var listOfPersons = MyContext.Perons.Cast<Person>();
Dictionary<Person, DateTime> birthdays = new Dictionary<Person, DateTime>    
foreach(Person person in listOfPersons)
{
    birthdays.Add(person, getBirthday(person); 
}
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uhm no...can't do person.CurrentDateTime here... –  paizza Mar 6 '13 at 16:20
    
@paizza Well, the point of the answer is that you wouldn't need to. It may solve your problem even if it's not technically answering the question. –  Servy Mar 6 '13 at 16:26
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One solution is to make your class partial, and add your field in another partial definition of your class:

public partial class Person
{
    public string Name { get; set; }
    public string FirstName { get; set; }
    ...
}

...

public partial class Person
{
    public DateTime CurrentDateTime { get; set; }
}

...

var listOfPersons = MyContext.Persons.Cast<Person>();
foreach (var person in listOfPersons)
{
    person.CurrentDateTime = ....
}

Do note that you will use the same instance of your class.

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I cannot put my class Partial. Come with a specify DLL –  paizza Mar 6 '13 at 16:20
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First I would suggest using extension methods for projecting collections instead of iterating. Like that:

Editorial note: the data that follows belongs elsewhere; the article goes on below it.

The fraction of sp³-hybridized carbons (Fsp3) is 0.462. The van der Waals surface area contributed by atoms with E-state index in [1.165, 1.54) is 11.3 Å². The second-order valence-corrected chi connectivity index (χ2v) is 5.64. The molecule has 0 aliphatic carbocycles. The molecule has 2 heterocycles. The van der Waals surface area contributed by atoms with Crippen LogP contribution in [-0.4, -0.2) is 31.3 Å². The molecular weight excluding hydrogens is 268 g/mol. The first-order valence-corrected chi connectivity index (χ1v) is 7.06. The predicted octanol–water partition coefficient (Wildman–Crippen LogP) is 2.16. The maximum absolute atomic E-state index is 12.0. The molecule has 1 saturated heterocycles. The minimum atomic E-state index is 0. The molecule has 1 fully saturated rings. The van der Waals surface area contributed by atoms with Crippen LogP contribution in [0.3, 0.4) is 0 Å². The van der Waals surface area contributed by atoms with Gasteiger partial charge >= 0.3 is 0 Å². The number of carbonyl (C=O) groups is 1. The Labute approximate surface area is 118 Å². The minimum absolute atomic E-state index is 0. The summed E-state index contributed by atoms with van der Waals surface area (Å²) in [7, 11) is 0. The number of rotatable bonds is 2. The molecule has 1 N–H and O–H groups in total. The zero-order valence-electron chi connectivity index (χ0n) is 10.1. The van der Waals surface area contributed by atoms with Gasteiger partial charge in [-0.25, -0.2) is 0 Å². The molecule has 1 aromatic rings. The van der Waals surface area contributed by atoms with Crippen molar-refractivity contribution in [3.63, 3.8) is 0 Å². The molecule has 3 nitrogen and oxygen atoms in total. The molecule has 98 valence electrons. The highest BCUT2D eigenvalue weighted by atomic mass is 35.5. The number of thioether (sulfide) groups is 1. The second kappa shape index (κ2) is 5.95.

var newCollection = oldCollection.Select(entity => MakeNewType(entity))

Second, it's not completely clear what you mean by "extending Person" with a new field. Here are the couple of ways you can accomplish that.

1) Make another class with the new field and map it to the old one. This is a common scenario for asp.net mvc application where you map models to the appropriate viewmodels. Automapper is useful for these types of scenario (see Sławomir Rosiek anwser)

2) Take advantage of dlr in c# 4+. Yuo will lose the intellisense for dynamic objects, but they canned be passed around functions

var newPeople = people.Select(p =>
    {
        dynamic expando = new ExpandoObject();
        expando.Id = p.Id;
        expando.FirtName = p.FirtName;
        /* ... */
        expando.CurrentDateTime = DateTime.Now;
        return expando;
    });

3) Use Anonymous types. Anonymous types cannot be passed to another functions, so this approach is useful when you need to quickly project data inside a single method and calculate some result

var newPeople = people.Select(p => new 
    { 
        Id = p.Id, 
        FirtName = p.FirtName, 
        /* ... */ 
        CurrentDateTime = DateTime.Now 
    });

in both cases you can now access newly "created" property:

foreach(var p in newPeople)
{
    Console.WriteLine("CurrentDateTime: {0}", p.CurrentDateTime);
}

4) If you really need to create a fully featured .net class at runtime you can use Reflection.Emit. This scenario is typically used to create dynamic proxies - subclasses which implement some functionality only known at runtime. Entity framework does this.